The Most Expensive Classic Car Ever Just Sold For $48.4 Million
1962 Ferrari 250 GT Chassis #3269 Body. Photo: Bertone (Getty Images)
If you were to take a wild guess at what the most expensive classic car ever sold was, what would you guess? And how much would you imagine such a car might cost? What would be in it? Would it be like the Inspector Gadget Mobile? Or a Bond car?
Is it the 1969 Shelby Mustang GT500 Nic Cage totaled?
The Ferris Bueller-stolen 1985 Modena GT Spyder California?
The original Batmobile driven by Adam West himself?
Nope, all wrong. The answer? A 1962 Ferrari 250 GTO. The price? A shocking $48.4 million.
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The car was bought Saturday at an auction in California. It’s the most ever paid for a classic car at auction, ever.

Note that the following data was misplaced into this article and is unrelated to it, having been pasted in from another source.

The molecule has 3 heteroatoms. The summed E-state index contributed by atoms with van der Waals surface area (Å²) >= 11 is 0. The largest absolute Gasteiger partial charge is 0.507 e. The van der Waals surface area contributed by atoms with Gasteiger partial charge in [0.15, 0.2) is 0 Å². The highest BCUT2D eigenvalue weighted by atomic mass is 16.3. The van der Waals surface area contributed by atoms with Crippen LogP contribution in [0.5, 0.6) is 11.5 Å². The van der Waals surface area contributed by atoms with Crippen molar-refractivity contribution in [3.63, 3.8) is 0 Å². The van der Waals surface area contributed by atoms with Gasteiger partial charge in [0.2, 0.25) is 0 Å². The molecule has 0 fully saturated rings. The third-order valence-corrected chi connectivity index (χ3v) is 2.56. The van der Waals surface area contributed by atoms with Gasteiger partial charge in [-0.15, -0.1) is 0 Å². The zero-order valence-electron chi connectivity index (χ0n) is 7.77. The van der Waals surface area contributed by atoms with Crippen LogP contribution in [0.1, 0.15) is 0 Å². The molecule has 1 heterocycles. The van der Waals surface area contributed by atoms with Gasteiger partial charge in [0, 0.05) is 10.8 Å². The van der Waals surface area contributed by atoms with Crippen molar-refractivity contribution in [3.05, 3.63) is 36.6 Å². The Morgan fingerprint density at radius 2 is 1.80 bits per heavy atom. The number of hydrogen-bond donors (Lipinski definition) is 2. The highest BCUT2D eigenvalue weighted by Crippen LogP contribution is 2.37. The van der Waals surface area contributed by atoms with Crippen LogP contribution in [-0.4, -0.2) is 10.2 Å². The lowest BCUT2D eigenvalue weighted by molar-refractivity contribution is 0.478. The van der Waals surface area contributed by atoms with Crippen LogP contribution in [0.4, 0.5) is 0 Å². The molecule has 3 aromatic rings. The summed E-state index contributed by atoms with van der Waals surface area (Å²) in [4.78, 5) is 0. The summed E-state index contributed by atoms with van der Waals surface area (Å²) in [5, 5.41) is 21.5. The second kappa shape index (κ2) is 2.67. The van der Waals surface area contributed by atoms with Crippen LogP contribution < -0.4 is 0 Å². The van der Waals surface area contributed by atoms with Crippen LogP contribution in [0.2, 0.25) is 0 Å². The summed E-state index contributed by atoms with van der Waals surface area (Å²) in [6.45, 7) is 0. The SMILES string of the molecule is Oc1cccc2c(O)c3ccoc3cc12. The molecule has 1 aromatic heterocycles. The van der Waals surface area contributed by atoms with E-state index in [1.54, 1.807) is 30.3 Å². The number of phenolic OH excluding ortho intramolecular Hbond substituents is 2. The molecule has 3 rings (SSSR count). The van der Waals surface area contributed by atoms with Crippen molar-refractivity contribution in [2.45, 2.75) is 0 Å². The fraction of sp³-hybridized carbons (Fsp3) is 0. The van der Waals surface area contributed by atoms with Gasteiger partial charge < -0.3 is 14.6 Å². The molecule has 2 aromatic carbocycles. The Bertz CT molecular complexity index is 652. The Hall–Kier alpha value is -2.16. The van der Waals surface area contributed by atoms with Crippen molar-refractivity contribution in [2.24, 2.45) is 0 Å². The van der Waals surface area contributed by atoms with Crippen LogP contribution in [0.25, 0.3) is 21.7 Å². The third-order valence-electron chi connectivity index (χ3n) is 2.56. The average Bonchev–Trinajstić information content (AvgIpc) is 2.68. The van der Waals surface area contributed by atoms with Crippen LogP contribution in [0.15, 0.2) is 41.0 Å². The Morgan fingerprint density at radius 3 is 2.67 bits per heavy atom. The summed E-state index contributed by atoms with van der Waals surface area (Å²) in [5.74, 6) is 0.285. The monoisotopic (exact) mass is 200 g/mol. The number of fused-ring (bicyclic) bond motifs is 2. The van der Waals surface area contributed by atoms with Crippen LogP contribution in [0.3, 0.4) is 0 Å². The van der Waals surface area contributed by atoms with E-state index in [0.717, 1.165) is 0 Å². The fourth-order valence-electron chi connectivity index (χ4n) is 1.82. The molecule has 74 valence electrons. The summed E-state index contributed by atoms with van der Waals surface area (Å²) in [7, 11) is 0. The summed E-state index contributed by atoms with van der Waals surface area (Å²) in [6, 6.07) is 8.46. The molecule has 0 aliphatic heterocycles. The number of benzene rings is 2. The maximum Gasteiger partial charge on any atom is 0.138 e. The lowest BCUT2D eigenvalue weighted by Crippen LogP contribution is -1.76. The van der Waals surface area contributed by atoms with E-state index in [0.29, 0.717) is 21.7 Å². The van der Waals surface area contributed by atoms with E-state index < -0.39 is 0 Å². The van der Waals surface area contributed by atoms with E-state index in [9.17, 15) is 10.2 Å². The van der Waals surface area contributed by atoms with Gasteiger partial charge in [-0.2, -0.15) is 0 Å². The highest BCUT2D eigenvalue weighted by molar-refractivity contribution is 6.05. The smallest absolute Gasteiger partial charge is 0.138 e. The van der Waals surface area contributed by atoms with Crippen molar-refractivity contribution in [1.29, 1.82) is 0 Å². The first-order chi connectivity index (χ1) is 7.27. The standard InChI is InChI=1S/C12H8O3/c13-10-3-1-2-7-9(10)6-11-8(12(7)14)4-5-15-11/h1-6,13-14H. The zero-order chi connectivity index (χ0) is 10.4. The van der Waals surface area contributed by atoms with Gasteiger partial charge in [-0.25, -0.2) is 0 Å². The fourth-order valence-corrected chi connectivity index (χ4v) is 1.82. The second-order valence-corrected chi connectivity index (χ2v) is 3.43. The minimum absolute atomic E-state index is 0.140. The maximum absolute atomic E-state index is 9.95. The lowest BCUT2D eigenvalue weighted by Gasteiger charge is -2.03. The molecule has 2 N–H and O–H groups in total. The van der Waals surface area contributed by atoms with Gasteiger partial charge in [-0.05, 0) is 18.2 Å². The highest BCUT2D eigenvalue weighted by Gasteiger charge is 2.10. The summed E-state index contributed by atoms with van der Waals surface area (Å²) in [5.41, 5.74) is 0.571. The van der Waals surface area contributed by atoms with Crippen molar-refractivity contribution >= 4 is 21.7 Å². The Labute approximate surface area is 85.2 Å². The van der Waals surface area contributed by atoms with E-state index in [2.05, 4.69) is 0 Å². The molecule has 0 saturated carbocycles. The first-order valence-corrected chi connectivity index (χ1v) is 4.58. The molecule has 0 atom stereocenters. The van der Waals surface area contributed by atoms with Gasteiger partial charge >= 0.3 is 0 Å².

— TicToc by Bloomberg (@tictoc) August 27, 2018
So why pay nearly twice the cost of Michael Jordan’s 56,000 square foot mansion for a car?
Well, sure, Ferrari is a high in-demand brand, but they only built 36 examples of the 250 GTO from 1953 to 1964, meaning it’s likely this car is one of the few pristine versions of its kind from 1962 still in existence.
— Forbes (@Forbes) August 26, 2018
The seller was a dude named Greg Whitten, who helps run Numerix Software but was an early Microsoft employee when he bought the car in 2000 for $10 million. The buyer is unknown at this time.
R690 250 460.00, thats the new record for the most expensive car ever sold at a public auction. It belongs to this 1962 Ferrari 250 GTO, number 3 of 36, is one of the most authentic and original examples in existence and was also 1/4 that received upgrades in period by Scaglietti pic.twitter.com/8Ey2zCaBFT
— Motor Magnet (@Motor_Magnet) August 26, 2018
What can $47.4 million get you on the web?
Enough food to feed 22,428 homeless people 3 meals a day for a year according to this nonprofit. Or 303 of these “untouched” Scottish islands. Or how about 11 original 1960s Batmobiles for you and your friends?
You get the point. So save a rainforest, send thousands of kids to college or buy a classic car?
Next thing you’ll tell me is that professional athletes are overpaid.
Josh Helmuth is a sports reporter from St. Louis who contributes to Mandatory.